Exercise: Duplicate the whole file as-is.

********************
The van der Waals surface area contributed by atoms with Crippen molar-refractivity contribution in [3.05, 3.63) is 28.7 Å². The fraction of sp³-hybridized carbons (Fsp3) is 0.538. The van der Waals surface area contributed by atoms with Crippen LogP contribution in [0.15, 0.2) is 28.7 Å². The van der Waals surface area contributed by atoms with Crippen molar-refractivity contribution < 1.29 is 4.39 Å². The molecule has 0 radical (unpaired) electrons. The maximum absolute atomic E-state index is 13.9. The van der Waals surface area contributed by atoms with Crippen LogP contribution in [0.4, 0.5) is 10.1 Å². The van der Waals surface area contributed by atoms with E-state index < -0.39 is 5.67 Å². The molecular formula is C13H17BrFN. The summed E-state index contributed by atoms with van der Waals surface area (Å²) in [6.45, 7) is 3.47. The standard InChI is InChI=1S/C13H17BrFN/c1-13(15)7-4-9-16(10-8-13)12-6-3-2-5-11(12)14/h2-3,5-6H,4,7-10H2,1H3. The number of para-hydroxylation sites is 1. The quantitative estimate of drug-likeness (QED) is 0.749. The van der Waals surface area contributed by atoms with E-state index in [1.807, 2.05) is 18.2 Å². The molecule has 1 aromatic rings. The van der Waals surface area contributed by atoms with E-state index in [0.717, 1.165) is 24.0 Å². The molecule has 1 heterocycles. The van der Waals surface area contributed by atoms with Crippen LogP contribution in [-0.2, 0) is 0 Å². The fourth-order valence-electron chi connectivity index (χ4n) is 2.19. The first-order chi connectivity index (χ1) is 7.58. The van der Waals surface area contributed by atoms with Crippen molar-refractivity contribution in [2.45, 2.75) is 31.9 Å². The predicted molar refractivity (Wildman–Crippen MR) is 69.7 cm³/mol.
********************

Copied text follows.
The van der Waals surface area contributed by atoms with Crippen molar-refractivity contribution in [3.05, 3.63) is 28.7 Å². The fraction of sp³-hybridized carbons (Fsp3) is 0.538. The van der Waals surface area contributed by atoms with Crippen LogP contribution in [0.15, 0.2) is 28.7 Å². The van der Waals surface area contributed by atoms with Crippen molar-refractivity contribution < 1.29 is 4.39 Å². The molecule has 0 radical (unpaired) electrons. The maximum absolute atomic E-state index is 13.9. The van der Waals surface area contributed by atoms with Crippen LogP contribution in [0.4, 0.5) is 10.1 Å². The van der Waals surface area contributed by atoms with E-state index < -0.39 is 5.67 Å². The molecular formula is C13H17BrFN. The summed E-state index contributed by atoms with van der Waals surface area (Å²) in [6.45, 7) is 3.47. The standard InChI is InChI=1S/C13H17BrFN/c1-13(15)7-4-9-16(10-8-13)12-6-3-2-5-11(12)14/h2-3,5-6H,4,7-10H2,1H3. The number of para-hydroxylation sites is 1. The quantitative estimate of drug-likeness (QED) is 0.749. The van der Waals surface area contributed by atoms with E-state index in [1.807, 2.05) is 18.2 Å². The molecule has 1 aromatic rings. The van der Waals surface area contributed by atoms with E-state index in [0.717, 1.165) is 24.0 Å². The molecule has 1 heterocycles. The van der Waals surface area contributed by atoms with Crippen LogP contribution in [-0.2, 0) is 0 Å². The fourth-order valence-electron chi connectivity index (χ4n) is 2.19. The first-order chi connectivity index (χ1) is 7.58. The van der Waals surface area contributed by atoms with Crippen molar-refractivity contribution in [2.45, 2.75) is 31.9 Å². The predicted molar refractivity (Wildman–Crippen MR) is 69.7 cm³/mol.